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Should I support this company?

This is post no. 98 for Kev Quirk's #100DaysToOffload challenge. The point is to write many things, not to write good ones. Please adjust quality expectations accordingly :)

Back in 2007, in undergrad, if you walked into the dormitory computer club room (... long, narrow, with computers along the walls), you would have seen a group of three guys, busy coding, all on Mac OSX looking desktops. Even though Macs really weren't a common sight around back then. So... this is the local Mac fanboy club, right?

Well, if you looked closer... actually, one of them was a Linux desktop, themed to look like a Mac. And... that other one... wait, that's... Windows? At least the third one was an actual remote desktop connection to a real Mac Mini.

We eventually all bought MacBooks though (the 2007, plastic white ones). They were awesome: super fast Core 2 Duos, high-resolution displays, and, of course, the operating system that had both an Actual UNIX Command Line and a fancy, Just Works GUI that could run all the things.

(I actually still have the same machine running as my main server on my LAN.)

Fast forward to 2022. Apple is, yet again, cool: their new M1 series chips are super low power and nicely fast. So... if I were to buy a laptop (... no I'm not; my T420 is still perfect), there could be a discussion of tradeoffs, benefits, downsides, ...

I wouldn't be too happy to buy one though. Even if it was obviously better than the alternatives, on all fronts. (... or, at least, in a way, buying one would feel like... giving up.)

It's just that they're not a manufacturer of computers anymore; they're an empire. People buy their products not only because they're good but because they want to be a "blue bubble" person (a tactic that is working out really well for Apple); because they have all those other Apple things, too; because it's cool.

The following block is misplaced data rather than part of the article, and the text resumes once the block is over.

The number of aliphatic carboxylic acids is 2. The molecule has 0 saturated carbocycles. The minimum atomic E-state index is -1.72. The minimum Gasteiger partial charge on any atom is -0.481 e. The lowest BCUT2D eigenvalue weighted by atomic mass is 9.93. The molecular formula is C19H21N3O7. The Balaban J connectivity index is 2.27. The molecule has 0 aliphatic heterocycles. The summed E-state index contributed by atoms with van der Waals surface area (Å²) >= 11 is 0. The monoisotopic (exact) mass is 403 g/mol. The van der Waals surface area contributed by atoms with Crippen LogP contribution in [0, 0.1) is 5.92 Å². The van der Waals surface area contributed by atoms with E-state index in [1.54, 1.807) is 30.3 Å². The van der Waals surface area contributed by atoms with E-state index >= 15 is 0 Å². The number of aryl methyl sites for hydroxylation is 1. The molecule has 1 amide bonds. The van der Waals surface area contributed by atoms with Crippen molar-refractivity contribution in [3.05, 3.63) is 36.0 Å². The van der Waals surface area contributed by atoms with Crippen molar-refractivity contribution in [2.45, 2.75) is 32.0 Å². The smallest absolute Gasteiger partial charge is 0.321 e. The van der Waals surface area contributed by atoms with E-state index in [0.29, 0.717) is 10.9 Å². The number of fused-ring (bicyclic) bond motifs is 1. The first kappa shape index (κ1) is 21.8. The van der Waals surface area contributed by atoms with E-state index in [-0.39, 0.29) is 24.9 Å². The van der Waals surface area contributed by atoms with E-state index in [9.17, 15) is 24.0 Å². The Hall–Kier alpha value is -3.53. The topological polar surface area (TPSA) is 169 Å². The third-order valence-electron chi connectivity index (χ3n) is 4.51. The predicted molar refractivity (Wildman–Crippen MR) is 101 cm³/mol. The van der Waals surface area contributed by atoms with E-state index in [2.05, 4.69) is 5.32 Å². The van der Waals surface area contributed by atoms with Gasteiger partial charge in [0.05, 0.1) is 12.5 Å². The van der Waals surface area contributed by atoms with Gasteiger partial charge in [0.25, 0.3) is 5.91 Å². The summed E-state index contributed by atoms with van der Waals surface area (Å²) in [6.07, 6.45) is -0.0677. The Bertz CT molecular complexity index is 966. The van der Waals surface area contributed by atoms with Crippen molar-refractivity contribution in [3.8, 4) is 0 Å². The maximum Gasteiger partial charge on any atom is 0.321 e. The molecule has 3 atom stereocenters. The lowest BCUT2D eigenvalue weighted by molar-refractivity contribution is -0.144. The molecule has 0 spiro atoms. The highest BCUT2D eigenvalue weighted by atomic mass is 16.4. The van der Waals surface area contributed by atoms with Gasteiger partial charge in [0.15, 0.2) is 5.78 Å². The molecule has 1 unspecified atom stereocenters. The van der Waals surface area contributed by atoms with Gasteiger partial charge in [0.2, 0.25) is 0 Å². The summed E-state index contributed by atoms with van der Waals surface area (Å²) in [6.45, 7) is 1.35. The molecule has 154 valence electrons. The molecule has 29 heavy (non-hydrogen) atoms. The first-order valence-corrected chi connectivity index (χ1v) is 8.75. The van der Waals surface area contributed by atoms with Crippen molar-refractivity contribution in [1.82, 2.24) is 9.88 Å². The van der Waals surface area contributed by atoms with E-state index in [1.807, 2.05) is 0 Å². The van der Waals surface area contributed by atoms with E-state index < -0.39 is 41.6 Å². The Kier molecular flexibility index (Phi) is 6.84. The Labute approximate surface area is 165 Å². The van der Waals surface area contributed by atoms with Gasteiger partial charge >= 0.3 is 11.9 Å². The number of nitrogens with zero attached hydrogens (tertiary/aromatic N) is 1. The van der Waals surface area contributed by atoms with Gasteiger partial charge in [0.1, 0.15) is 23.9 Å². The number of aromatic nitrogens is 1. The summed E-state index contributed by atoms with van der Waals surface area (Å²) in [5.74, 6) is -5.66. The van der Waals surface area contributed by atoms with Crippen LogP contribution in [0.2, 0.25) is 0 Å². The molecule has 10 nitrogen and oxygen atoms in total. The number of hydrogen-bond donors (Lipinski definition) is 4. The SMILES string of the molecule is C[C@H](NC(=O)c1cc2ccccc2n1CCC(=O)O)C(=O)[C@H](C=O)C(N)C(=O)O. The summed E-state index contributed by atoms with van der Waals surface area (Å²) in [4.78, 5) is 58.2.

They don't need to interoperate with anyone else because they're big enough. They can push their stupid flat design trends because they're big enough and cool enough. They can charge a stupidly high 30% for their app store because developers can't go anywhere else anyway if they want to reach their users.

Their users. Feudalism at best.

This, in a way, is really sad. I want a world where, by buying something, you express the sentiment that you like the product that you're buying, and you're happy for them to go on and make more of those. I don't really want to think about about power structures between corporations when picking the best phone to buy. And I definitely don't want to have to buy a particular product because all my friends are using it and the company controlling their phone doesn't want those phones to talk to my phone nicely unless I'm also paying their mandatory Empire Tax.

By the way, I'm not saying they're not making good products. This entire thing wouldn't work if their products weren't good. The problem is that you wouldn't have the chance to make a similar product, even if it was just as good. Part of that is actual network effects (e.g. all the software you'd need to port). An underappreciated part of that though is not Actual Engineering Issues but are about incumbent companies not letting you in.

... but then, to end with something that's not entirely just gloominess: the EU is, apparently, likely to accept some rules, forcing companies to interoperate better. Which... is a slightly different issue from Apple's walled garden, but... it might show that people do care and things might get better at some point?

... comments welcome, either in email or on the (eventual) Mastodon post on Fosstodon.